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Pride is weird.

I'm bisexual. I'm not proud of that. There's pretty much nothing to be proud about. I didn't choose to be bisexual, I just am. And yeah, there's nothing wrong with that, but it's not some kind of achievement either. I find it intensely weird to celebrate pride in something I have absolutely no control over.

Having said that, if it makes people happy to be proud of their sexuality and gender identity, then good for them. I support them and I hope they have a great time during pride month. Personally though, I'll be spending it just like any other month, enjoying a fairly quiet life with my girlfriend.
Elegy · 46-50
Back when discussions about gender and sexuality weren't ubiquitous and being in the closet was, pride was in short supply everywhere for those of us not considered the 'norm'. I have no doubt something like that could be lost on someone today. I understand completely but I don't think you're looking at it in the context in which it originated.
dumpstermeow · 41-45, F
I'm straight, but I've always enjoyed the pride parade... ours is tomorrow. It seems like there's just a lot of love going around everywhere and it's a beautiful thing.
@dumpstermeow That’s sweet.🖤
CountScrofula · 41-45, M
Remember at its core, it's a protest and arose out of public scorn and police brutality towards LBGT+ people.
Graylight · 51-55, F
So, St. Patrick's day is off the table? And Columbus Day? National Women's Day?

Some groups celebrate their heritage, some the strides made as a whole toward equality. There was a time someone could be arrested simply for being homosexual - maybe the celebration isn't about being LGBT - it's about more.
RoboChloe · 26-30, F
@Graylight Well, Columbus Day is definitely off the table, but that's beside the point.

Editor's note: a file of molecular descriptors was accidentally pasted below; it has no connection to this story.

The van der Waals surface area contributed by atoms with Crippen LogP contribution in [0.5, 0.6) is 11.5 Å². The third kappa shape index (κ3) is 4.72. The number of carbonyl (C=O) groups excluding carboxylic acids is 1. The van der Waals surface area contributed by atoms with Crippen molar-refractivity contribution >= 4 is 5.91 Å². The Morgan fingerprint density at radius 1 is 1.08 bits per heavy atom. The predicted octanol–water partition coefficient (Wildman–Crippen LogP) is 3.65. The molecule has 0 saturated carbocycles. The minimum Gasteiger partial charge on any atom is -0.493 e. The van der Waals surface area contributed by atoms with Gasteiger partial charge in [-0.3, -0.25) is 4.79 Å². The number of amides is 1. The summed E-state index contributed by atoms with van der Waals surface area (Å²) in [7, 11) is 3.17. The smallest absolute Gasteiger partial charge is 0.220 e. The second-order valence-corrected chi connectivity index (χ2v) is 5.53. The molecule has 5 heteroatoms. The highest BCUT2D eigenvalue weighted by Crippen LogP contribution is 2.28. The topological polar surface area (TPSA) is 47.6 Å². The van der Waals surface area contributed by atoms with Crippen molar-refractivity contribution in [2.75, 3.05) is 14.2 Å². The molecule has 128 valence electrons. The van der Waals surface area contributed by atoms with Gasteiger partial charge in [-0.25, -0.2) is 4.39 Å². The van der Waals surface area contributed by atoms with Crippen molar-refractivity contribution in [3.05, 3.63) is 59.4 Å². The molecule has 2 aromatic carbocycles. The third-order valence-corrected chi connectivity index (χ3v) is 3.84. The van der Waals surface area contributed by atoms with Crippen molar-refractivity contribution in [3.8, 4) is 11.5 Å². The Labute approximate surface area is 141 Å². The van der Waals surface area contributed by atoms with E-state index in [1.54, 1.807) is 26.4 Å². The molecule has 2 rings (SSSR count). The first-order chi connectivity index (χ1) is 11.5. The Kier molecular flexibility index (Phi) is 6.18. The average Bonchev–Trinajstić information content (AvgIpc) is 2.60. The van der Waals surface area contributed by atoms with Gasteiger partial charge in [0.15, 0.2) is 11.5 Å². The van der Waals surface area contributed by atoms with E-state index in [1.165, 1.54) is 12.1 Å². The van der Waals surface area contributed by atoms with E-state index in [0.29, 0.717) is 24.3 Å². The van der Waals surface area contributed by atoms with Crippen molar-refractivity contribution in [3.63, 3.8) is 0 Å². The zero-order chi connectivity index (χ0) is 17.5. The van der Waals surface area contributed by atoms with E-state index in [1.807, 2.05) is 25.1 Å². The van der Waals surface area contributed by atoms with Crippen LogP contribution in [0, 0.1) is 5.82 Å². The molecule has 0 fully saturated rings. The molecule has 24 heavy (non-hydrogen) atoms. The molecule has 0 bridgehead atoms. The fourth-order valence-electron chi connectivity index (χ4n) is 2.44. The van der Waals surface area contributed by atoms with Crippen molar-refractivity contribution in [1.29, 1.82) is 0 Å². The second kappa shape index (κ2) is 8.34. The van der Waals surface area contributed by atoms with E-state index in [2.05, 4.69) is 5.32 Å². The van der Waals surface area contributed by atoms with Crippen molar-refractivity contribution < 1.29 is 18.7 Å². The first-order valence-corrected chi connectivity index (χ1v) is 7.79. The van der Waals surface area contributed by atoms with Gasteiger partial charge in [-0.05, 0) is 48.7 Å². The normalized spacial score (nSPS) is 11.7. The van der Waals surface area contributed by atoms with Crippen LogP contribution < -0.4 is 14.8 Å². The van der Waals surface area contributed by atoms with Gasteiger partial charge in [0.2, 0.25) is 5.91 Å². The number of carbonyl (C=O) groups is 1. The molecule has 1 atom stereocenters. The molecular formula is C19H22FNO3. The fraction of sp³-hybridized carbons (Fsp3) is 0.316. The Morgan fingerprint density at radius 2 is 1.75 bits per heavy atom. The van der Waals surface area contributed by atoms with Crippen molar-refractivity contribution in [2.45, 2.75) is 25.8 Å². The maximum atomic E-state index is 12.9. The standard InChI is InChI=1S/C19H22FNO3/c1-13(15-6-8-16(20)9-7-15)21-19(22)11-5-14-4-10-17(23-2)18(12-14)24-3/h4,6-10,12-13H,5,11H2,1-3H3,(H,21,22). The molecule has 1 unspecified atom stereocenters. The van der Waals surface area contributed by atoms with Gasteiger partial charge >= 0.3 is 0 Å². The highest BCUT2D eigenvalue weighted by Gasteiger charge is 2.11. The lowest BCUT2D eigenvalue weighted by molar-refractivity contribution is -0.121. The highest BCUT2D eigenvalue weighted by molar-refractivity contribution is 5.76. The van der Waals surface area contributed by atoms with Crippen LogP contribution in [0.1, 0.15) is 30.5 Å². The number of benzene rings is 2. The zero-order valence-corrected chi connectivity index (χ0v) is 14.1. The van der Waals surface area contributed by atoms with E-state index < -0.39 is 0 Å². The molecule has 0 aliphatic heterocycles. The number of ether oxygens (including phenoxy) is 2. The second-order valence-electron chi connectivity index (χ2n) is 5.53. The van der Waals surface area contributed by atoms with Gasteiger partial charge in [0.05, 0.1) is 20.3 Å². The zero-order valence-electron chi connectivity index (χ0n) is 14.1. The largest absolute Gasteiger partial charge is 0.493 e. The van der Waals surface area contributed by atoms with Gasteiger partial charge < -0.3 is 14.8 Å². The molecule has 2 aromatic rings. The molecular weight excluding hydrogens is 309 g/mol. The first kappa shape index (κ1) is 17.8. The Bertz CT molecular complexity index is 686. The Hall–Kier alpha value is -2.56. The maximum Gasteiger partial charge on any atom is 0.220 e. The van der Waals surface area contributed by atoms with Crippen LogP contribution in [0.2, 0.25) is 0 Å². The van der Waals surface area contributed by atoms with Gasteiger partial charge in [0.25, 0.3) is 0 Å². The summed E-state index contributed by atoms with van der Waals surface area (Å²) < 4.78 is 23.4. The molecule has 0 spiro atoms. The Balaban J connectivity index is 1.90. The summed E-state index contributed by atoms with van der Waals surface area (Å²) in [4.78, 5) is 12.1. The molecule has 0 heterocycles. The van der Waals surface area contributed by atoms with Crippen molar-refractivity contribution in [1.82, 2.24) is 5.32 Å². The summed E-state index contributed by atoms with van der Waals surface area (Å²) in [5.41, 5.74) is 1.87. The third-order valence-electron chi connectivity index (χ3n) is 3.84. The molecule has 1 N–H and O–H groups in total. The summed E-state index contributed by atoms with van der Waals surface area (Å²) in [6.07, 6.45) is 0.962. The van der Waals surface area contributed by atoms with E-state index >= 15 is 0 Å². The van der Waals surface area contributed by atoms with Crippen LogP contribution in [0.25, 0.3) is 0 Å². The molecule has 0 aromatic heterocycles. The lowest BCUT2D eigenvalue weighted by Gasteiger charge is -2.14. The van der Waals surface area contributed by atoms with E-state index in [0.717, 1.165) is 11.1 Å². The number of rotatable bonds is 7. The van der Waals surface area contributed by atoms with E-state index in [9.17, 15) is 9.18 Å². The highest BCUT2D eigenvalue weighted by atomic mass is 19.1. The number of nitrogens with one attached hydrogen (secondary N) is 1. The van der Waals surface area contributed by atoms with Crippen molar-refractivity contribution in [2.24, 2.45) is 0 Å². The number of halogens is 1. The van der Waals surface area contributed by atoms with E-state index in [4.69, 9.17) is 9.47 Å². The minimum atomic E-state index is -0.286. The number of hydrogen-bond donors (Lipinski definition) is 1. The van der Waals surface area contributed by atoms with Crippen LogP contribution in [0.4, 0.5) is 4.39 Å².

History and progress towards equality are the right things to celebrate. And that is a part of what is being celebrated during Pride. But calling it pride just doesn't work for me. I don't feel proud, and I feel left out (much like many lgbt+ people do for many reasons during Pride).
Graylight · 51-55, F
@RoboChloe I know many Italians who'd strongly disagree on that first point.
There’s nothing weird in being proud who you are.

Pride events help support many people in the community and are a good thing whether certain folk like them or not. There’s a choice as whether to attend or not but either way it creates further awareness that no-one is alone and there are others that are like them.
RoboChloe · 26-30, F
@SW-User I think there is. Pride is about being happy with what you've achieved, not with what you were given at the start and couldn't get rid of if you wanted to.

I agree that pride events are [i]generally[/i] good, and helpful. But then when it comes to awareness, I feel a bit uneasy. You have to be careful with how you raise awareness because someone just being [i]aware[/i] of lgbt+ people does not mean that they are supportive. And if there's one negative thing you can say about pride events it's that they're rarely careful.
Wow. Love this. I've always felt it an odd thing to be proud of. I support those who are proud, but I didn't go to any of the parades myself.
@IAmJess I would view it as no we no longer have to hide in shame parade. Origin was in a different time.
@DarkHeaven Well that makes much more sense. 🤗
@IAmJess 🖤🤗😘💋
Cool. I think the concept of pride celebrations came about because previous generations were taught that being gay or bisexual was something to be [b]ashamed[/b] of. So if you’re living your life freely, without having to deal with that, then the struggle has had some social relevance.
I agree, this is a good perspective😊❤
sometimeslonelytoo · 51-55, M
Sounds very sensible to me.
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